Quality Software Management: Anticipating Change (Quality Software Management) by Gerald M. Weinberg (Hardcover – May 1997). Here is a summary of his software engineering cultural patterns (pp 437-443). I only copied the process results, because they most clearly describe the different behaviours. I highly recommend the whole appendix to you.

    0. Oblivious culture: The results depend totally on the individual. No records are kept, so there are no measurements. Because the customer is the developer, delivery is always acceptable.

    1. Variable culture. The work is generally one on one between the customer and the developer. Quality is measured internally by its function (“It works!”), externally by the working relationship. Emotion, personal relations and mysticism drive everything. There is no consistent design, randomly structured code, and errors removed by haphazard testing. Some of the work is excellent, some is bizarre, and it all depends on the individual.

    2. Routine culture. The routine organisation has procedures to coordinate efforts, though its members only go through the motions of following them. Statistics on past performance are used not to change, but to prove that they are doing everything in the only reasonable way. Quality is measured internally by the number of errors (“bugs”). Generally the organisation uses bottom up design and semi structured code, with errors removed by testing and fixing. Routine organisations have many successes, but a few very large failures.

    3. Steering culture. They have procedures that are always well understood, but not always well defined in writing, and that are followed even in a crisis. Quality is measured by user (customer) response, but not systematically. Some measuring is done, but everybody debates which measurements are meaningful. Typically, they are top down design, structured code, design and code inspections, and incremental releases. The organisation has consistent success when it commits to undertake something.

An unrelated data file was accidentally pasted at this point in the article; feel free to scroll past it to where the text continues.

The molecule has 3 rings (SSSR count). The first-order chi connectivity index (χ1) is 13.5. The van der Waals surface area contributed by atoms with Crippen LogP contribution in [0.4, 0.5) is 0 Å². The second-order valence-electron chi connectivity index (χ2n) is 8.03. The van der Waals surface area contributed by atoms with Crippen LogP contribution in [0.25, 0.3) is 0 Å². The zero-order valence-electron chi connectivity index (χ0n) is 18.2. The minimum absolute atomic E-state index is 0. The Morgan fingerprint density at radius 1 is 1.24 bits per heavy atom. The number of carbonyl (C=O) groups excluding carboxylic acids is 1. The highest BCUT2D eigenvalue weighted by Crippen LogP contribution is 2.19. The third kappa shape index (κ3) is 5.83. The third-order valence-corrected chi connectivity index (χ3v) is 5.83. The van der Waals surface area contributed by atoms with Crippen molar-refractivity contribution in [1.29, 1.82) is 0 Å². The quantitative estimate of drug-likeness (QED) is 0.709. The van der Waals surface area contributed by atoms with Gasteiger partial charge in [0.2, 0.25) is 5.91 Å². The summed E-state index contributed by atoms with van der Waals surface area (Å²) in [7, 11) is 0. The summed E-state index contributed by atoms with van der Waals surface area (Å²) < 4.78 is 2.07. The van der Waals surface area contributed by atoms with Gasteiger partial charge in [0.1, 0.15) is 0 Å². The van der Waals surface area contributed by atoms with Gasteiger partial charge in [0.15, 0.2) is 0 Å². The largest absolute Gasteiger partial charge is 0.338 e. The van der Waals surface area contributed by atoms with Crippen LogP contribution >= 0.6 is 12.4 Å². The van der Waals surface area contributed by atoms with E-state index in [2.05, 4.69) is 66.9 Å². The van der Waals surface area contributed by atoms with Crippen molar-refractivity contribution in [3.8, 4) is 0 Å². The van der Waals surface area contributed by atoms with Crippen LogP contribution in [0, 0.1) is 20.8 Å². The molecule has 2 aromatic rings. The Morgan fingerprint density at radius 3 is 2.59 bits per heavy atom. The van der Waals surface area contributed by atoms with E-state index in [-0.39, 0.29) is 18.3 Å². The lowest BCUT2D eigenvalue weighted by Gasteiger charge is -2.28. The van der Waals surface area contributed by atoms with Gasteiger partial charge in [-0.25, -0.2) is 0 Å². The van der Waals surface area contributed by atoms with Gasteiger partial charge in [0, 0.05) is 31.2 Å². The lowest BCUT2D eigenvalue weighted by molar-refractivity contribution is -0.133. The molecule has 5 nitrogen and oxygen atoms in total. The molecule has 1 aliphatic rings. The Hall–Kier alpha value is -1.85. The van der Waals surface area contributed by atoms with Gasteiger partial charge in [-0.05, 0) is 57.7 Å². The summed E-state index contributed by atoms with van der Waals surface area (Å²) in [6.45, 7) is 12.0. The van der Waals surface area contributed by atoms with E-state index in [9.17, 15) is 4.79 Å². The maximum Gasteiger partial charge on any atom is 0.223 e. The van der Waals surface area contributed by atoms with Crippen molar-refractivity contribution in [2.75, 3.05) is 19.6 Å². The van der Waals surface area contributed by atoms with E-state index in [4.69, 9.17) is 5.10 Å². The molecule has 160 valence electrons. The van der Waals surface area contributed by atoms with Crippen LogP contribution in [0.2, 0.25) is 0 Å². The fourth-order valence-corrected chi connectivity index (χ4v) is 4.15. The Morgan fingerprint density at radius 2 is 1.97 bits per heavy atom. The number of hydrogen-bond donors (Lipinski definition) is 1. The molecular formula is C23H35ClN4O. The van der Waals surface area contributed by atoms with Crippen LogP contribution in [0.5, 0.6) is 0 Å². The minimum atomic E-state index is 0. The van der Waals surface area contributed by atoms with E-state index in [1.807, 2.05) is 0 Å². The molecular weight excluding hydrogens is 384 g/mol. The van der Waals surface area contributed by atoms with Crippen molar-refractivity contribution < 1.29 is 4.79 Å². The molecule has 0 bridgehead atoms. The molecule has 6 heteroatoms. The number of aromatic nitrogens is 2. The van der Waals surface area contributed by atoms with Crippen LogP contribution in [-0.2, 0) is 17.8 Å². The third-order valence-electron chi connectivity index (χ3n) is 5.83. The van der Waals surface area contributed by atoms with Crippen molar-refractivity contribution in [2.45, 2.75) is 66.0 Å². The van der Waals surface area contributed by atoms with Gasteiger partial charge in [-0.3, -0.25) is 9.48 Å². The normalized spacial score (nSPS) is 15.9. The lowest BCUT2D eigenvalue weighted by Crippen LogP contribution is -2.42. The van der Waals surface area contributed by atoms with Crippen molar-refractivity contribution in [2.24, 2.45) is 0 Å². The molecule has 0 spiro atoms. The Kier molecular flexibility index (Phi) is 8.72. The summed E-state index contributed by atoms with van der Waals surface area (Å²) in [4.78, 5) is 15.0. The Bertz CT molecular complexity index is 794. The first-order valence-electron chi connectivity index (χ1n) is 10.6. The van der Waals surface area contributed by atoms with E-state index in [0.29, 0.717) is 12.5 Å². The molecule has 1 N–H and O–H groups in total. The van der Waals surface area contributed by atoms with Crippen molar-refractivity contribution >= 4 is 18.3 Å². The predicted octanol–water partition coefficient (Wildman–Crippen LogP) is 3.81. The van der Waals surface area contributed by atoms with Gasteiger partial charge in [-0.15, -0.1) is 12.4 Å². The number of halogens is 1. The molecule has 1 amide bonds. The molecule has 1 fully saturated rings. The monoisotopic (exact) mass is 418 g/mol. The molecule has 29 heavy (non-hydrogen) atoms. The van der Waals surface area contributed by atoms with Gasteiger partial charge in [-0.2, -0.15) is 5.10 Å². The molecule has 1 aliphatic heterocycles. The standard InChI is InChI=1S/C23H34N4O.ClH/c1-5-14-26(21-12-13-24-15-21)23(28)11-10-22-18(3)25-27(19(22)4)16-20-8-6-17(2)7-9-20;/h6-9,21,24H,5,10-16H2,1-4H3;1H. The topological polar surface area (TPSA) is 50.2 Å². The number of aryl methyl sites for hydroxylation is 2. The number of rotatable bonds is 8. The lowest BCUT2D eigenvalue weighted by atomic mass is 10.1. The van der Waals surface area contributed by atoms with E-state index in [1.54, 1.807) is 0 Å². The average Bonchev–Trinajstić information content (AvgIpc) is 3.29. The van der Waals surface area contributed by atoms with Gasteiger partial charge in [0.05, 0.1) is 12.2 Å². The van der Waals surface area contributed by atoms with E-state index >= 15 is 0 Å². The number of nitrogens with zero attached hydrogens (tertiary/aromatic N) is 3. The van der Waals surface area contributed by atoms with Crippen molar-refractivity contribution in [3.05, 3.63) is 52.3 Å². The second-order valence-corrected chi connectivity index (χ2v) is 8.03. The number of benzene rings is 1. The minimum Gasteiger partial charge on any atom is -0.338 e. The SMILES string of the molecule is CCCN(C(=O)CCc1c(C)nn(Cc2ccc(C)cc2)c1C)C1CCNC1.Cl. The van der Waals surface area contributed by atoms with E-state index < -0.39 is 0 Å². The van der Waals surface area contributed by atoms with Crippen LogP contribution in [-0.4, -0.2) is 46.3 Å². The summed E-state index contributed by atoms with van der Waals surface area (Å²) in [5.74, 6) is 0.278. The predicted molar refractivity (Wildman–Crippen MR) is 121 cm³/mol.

4. Anticipating culture. They use sophisticated tools and techniques, including function theoretical design, mathematical verification, and reliable measurement. They have consistent success, even on ambitious projects

    5. Congruent culture. Here are all the good things achievable by the other cultures, plus the willingness to spend to reach the next level of quality. Quality is measured by customer satisfaction and by the mean time to customer failure (ten to one hundred years). Customers love the quality and bet their life on it. In some sense [this culture] is like [the Oblivious culture] in being totally responsive to the customer, but it is much better at what it does.

    In summary, Maturity is not about predicting what will happen. It is about knowing what and how to manage to get a desired result. And the CMM-I model presents known, working practices in this area.

    Thanks for your response. As you say it’s fun to discuss and I will spread the gospel on se-radio.

  5. AlexanderSchmid says:

    Hi Bram,

    first thanks for the book recommendations. I know The Goal but I didn’t know the other one. Nevertheless maybe I was missunderstanding your comment, of course there are (working) processes for empiric problem solving. That’s what the whole incremental and iterative movement is all about. My initial comment in the webcast was not there are no processes for that kind of problem, but that process design for defined problems (e.g. all Waterfall stuff and in most cases the things people make of CMM(I)) will not work for empiric problems. What does not exist (at least still I am not aware of) is a methodology for empiric problems that does not finally rely on the teams capabilities. Which itself is not a problem (but not to well accepted in our industry), and actually even theoratically I don’t see a way to do it in a different way.